As part of the town's perceived obligation to protect its residents from getting fleeced, the town should have a program to accept donations of unpaid claims (such as unpaid manufacturers' or retailers' rebates) to the town, by assignment together with copies of the underlying documentation. The documentation should consist of the rebate offer, the purchase receipt, any related advertising, rebate instructions, proof of payment, and correspondence relating to the rebate application, together with a statement in writing to describe the events. The donor would receive a receipt from the town for the donation, together with a valuation of the donation. Such valuation, it could be argued, should be more than the unpaid rebate itself, to reflect the donor's right to other damages, including punitive damages. However, this should be done with great moderation, because of the vagaries of litigation, and the amounts and costs of recovery. Perhaps a valuation of $100 to $300 would be appropriate for rebate claims under $100. In due course the town will gain experience working with claims of this type and be able to calculate a fair market value of a rebate claim.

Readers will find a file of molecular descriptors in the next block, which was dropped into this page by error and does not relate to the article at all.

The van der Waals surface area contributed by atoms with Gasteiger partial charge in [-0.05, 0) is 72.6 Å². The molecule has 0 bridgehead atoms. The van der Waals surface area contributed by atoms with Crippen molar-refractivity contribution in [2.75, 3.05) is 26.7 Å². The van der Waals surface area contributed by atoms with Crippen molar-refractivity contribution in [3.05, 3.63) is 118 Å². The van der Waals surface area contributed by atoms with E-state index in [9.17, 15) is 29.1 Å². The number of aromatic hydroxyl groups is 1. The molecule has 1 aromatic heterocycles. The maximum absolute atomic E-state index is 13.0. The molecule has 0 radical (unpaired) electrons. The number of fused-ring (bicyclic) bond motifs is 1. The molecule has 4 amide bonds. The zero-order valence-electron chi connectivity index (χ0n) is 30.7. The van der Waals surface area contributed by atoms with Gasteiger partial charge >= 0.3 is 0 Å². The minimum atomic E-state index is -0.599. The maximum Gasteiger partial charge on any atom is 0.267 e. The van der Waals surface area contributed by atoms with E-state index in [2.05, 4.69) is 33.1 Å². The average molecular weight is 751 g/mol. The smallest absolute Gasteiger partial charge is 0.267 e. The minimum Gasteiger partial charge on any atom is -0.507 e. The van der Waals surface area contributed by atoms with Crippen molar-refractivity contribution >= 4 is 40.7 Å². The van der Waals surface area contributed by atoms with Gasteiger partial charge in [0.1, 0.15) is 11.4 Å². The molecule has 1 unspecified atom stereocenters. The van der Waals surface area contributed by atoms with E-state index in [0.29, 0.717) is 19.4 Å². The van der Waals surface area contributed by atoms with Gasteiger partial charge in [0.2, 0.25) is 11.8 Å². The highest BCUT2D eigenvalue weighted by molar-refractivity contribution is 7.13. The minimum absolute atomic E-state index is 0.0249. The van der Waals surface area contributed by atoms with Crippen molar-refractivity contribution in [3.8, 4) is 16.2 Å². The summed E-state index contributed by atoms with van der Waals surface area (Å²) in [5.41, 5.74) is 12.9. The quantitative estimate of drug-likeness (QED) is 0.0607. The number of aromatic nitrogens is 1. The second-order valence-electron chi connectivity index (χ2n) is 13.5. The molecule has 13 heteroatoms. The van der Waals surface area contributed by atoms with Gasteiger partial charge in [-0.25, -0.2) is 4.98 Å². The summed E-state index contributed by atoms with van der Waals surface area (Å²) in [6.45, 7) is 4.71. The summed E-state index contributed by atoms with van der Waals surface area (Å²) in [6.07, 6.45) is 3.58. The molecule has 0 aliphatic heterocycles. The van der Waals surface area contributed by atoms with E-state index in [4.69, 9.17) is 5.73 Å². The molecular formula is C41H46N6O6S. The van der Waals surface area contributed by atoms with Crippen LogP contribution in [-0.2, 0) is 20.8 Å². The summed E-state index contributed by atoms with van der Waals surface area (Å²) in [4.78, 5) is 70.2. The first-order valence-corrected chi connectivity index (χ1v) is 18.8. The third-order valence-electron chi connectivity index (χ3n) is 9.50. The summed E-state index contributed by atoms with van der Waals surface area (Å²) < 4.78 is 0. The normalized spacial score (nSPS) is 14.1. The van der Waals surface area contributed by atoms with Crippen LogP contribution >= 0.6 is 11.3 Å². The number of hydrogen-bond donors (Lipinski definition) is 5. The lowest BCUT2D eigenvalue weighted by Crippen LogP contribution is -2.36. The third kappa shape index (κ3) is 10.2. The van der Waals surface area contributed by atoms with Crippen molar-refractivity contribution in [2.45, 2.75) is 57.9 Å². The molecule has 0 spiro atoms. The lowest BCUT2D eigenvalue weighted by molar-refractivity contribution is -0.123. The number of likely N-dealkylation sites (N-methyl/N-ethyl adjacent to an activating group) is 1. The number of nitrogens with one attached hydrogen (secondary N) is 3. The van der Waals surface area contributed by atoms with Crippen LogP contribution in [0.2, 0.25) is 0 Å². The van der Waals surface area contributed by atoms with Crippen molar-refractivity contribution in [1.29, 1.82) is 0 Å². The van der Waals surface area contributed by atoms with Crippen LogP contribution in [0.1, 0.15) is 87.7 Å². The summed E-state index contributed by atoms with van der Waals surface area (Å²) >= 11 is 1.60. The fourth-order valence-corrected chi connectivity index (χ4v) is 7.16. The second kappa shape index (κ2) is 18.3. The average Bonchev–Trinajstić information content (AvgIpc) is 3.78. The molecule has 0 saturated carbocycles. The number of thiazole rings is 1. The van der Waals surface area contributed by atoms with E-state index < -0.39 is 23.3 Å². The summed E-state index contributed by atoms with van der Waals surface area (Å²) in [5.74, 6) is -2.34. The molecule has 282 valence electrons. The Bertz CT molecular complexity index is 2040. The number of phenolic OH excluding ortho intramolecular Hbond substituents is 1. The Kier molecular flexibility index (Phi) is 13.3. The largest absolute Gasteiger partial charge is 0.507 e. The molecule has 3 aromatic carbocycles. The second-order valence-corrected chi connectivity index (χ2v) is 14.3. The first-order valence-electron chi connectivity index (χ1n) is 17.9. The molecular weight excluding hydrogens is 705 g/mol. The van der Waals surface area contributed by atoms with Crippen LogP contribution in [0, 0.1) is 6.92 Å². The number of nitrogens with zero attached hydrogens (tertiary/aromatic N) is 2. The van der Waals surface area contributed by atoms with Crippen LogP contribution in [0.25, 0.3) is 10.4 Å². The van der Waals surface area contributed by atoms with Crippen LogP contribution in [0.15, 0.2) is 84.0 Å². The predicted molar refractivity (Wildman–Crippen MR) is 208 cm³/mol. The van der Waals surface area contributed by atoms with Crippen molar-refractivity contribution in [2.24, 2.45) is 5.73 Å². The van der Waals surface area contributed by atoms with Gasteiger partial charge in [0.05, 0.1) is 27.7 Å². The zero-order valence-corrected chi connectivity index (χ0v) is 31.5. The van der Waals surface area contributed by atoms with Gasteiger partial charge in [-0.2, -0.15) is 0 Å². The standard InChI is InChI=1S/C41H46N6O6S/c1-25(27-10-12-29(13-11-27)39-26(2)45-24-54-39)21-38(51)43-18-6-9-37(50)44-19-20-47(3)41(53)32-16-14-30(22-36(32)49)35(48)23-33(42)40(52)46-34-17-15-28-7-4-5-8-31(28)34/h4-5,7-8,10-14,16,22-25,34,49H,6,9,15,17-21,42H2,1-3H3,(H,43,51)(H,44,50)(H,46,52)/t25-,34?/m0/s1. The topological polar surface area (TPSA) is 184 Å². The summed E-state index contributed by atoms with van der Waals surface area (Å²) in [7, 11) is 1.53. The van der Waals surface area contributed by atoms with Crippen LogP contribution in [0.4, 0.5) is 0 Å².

The town, hopefully through its town attorney general, would bring suit against the manufacturers, retailers and rebate processing firms responsible for fraudulent rebate offers. This litigation would probably be settled by the defendants for a reasonable amount, making it quite profitable for the town to be involved in such collection activity. When a defendants decides to play hardball litigation and go all the way, the town may well wind up with a major windfall in very substantial punitive damages, together with 100% of its legal fees, thus giving the town backbone or a willingness to purchase these claims and demand top dollar for their settlement.
The donor would receive a tax deduction amounting to a multiple over the actual rebate amount involved, which for most taxpayers would provide a value to the resident donor of more than the amount of the rebate, which in many instances (but for the town's rebate collection program) the resident might not even have taken the time to try to obtain.